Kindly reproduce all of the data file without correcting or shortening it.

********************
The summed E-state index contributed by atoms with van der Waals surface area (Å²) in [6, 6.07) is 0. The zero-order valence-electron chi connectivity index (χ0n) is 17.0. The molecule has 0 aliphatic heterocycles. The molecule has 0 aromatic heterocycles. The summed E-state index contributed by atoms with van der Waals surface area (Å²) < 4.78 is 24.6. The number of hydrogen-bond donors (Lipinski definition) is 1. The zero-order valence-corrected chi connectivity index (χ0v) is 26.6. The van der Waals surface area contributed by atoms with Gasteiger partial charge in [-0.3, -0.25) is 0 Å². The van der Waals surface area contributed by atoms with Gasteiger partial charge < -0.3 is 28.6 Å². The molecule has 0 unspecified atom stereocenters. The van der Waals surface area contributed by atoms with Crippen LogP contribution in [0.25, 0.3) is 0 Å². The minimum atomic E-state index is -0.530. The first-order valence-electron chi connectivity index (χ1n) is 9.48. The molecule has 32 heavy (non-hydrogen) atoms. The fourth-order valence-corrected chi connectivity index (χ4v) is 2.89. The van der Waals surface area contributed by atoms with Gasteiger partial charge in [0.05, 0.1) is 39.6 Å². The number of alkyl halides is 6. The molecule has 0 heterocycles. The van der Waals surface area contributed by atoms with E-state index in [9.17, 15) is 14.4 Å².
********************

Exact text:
The summed E-state index contributed by atoms with van der Waals surface area (Å²) in [6, 6.07) is 0. The zero-order valence-electron chi connectivity index (χ0n) is 17.0. The molecule has 0 aliphatic heterocycles. The molecule has 0 aromatic heterocycles. The summed E-state index contributed by atoms with van der Waals surface area (Å²) < 4.78 is 24.6. The number of hydrogen-bond donors (Lipinski definition) is 1. The zero-order valence-corrected chi connectivity index (χ0v) is 26.6. The van der Waals surface area contributed by atoms with Gasteiger partial charge in [-0.3, -0.25) is 0 Å². The van der Waals surface area contributed by atoms with Gasteiger partial charge < -0.3 is 28.6 Å². The molecule has 0 unspecified atom stereocenters. The van der Waals surface area contributed by atoms with Crippen LogP contribution in [0.25, 0.3) is 0 Å². The minimum atomic E-state index is -0.530. The first-order valence-electron chi connectivity index (χ1n) is 9.48. The molecule has 32 heavy (non-hydrogen) atoms. The fourth-order valence-corrected chi connectivity index (χ4v) is 2.89. The van der Waals surface area contributed by atoms with Gasteiger partial charge in [0.05, 0.1) is 39.6 Å². The number of alkyl halides is 6. The molecule has 0 heterocycles. The van der Waals surface area contributed by atoms with E-state index in [9.17, 15) is 14.4 Å².